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TITLE
'Roots of Stone' (2)
EXTERNAL ID
AB_LL_HUGH_ALLISON_04
PLACENAME
Castle Tioram
DISTRICT
Ardnamurchan
OLD COUNTY/PARISH
INVERNESS: Arisaig and Moidart
DATE OF RECORDING
2008
PERIOD
2000s
CREATOR
Hugh Allison
SOURCE
Am Baile
ASSET ID
1334
KEYWORDS
audio
literary landscapes

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This audio extract is from 'Roots of Stone' by Hugh Allison, published in 2004. It is read here by the author.

'This place, more than any other, (more even than Dunadd), calls to me.

Loch Moidart is steep-sided, and its islands are thickly wooded. Out on the horizon are 'The Small Isles'. The strand at Dorlin is the whitest of sand, curving out into a tidal spit, pointing out towards the rocky islet offshore. Atop that islet stands the great strong bulk of Castle Tioram, encircled by a mighty curtain wall through which only one door beckons.

I've spent hours there, listening to the sea, watching the changing sky, and feeling the past, all around me. Far below the Castle walls, on the western side, is a shingle beach, where, if the veil wears thin, I can hear the creak of galleys riding at anchor, and the flap of their sails. Sometimes they can almost be seen.

And if I leave my twenty-first century cares together with my twenty-first century clothes on a rock by the water, and dive into the Loch, then this tears the veil aside altogether. For what difference is there between then and now, when simplified down to arms cleaving through cold, salty waters, skin tingling, and heart pounding with the joyful exertion?

And so this is my place of places.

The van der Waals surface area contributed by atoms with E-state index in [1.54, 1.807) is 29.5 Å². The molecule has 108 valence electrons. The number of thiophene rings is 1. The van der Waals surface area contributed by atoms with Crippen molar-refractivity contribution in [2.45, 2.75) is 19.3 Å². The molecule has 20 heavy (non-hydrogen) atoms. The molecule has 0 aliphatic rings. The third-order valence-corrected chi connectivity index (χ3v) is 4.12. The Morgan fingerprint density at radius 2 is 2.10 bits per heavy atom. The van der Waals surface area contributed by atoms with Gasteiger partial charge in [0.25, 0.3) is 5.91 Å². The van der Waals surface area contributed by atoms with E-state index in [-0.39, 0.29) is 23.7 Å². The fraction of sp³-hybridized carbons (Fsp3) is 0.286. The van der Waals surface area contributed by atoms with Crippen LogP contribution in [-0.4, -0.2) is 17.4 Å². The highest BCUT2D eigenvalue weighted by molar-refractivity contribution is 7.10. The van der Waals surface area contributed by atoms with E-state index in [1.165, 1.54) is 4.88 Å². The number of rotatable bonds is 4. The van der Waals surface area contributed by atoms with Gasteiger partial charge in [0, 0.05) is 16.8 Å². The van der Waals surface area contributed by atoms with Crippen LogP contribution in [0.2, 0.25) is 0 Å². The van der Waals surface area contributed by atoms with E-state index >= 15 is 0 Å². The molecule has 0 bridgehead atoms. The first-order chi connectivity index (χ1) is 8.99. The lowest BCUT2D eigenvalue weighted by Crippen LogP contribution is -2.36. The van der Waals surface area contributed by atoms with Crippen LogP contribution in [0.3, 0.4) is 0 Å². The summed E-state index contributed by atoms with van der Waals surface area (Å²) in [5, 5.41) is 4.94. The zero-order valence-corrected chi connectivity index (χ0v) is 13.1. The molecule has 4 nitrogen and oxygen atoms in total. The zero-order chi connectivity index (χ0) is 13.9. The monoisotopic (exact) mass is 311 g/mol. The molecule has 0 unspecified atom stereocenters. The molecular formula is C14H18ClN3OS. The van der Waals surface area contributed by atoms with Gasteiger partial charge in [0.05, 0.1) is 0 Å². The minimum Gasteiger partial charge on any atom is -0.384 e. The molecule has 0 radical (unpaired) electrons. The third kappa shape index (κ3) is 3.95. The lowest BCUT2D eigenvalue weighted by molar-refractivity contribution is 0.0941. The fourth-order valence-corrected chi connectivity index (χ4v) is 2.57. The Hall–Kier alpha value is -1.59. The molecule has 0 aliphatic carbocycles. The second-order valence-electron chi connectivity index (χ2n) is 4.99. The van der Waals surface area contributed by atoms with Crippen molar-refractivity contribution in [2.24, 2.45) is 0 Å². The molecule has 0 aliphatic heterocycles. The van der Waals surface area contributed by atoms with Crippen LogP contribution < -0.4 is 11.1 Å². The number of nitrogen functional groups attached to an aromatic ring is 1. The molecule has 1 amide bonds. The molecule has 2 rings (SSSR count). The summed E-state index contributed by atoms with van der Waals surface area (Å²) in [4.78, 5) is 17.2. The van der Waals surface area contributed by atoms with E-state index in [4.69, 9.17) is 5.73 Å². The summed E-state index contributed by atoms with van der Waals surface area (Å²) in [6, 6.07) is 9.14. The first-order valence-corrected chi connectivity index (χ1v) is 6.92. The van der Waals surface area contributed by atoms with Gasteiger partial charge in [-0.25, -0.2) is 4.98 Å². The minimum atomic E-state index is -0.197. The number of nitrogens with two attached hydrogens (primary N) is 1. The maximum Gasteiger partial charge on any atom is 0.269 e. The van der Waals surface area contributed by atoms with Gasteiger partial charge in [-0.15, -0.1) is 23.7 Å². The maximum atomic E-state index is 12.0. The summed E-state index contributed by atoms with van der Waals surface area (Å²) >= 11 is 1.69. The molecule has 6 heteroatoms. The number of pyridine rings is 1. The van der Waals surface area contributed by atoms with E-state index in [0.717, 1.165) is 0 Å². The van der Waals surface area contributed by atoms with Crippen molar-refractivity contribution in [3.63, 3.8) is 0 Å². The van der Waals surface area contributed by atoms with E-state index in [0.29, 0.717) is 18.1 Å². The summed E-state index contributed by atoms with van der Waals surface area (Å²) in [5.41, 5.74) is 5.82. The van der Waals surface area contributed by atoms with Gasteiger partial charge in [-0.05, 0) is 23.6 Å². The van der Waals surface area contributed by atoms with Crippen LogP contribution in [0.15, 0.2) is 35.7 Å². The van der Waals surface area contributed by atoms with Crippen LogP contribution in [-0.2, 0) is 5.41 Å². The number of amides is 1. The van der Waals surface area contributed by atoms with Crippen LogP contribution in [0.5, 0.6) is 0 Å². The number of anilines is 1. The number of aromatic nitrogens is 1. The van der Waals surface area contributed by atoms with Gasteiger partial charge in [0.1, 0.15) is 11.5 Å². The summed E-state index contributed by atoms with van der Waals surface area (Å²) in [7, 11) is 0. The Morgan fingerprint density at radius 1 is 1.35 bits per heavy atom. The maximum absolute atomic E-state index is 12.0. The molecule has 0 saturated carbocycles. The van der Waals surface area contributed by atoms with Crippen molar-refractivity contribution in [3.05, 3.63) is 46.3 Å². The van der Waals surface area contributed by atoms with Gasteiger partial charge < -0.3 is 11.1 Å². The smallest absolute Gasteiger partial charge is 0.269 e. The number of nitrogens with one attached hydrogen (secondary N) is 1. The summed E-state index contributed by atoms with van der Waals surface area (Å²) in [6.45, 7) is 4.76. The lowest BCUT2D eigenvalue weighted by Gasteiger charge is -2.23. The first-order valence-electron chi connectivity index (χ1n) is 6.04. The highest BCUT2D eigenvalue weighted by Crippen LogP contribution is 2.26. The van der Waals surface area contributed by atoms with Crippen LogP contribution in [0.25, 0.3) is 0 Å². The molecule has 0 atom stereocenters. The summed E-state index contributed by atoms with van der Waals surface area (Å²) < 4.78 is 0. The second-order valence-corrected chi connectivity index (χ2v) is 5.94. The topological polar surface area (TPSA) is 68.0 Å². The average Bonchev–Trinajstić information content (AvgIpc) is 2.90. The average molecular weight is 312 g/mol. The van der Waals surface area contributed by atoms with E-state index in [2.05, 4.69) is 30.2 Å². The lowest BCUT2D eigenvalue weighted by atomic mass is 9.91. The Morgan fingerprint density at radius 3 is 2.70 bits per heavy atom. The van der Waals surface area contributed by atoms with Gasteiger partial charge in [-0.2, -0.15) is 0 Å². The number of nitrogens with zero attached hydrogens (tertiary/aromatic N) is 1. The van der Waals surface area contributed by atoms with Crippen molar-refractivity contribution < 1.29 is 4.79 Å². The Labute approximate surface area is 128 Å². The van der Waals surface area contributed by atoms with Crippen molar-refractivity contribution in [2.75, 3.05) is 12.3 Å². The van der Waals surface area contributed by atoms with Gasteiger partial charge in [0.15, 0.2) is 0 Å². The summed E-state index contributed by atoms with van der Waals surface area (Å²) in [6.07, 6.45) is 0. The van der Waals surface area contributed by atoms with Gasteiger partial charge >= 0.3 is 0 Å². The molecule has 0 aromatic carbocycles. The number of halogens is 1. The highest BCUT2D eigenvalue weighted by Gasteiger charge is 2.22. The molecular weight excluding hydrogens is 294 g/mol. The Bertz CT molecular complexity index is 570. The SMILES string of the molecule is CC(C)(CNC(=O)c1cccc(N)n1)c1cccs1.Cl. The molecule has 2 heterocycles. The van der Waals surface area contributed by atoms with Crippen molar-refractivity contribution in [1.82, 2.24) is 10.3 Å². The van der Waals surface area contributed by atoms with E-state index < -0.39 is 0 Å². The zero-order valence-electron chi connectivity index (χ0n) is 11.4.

Here I can sit and watch the sun dropping from the burnished heavens towards a sea of mellow gold, and as the world darkens, the castle stands silhouetted against the sky, and seems to live again, hiding age and condition under a cover of night.'

Hugh G Allison was born and brought up in Lochaber. In 1977 he went to Glasgow University to study Geography and Geology, and much later (in 2008) he graduated with a BA from the Open University. He worked first with Tourist Boards, and then with Nairn District Council, becoming their Tourism and Entertainments Officer in 1983.

Hugh married in 1986, and both of his daughters were brought up in Nairn. He remained with the Council through local government reorganisation, and worked with Highland Council until 2000. During that time he helped found Moscow's first ever Highland Games, and was seconded to work on a number of projects in Wales and in North America.

In 2001 he took a job with the National Trust for Scotland at Culloden. While with the Trust he managed both Culloden Battlefield and Brodie Castle. He also began tour guiding for cruise ship visitors, and wrote three books: 'Roots of Stone' (2004) looks at the tapestry of the last 2000 years of Scottish history, especially the relationships between family history and national history; 'Rivers Running Far' (2005) examines the Scottish diaspora, particularly motivations and outcomes, whilst at the same time explaining how Hugh was sworn in as a Kentucky Deputy Sheriff during his research; 'Culloden Tales' (2007) is a readable and accurate history of the battle, with tales from those who have visited the moor.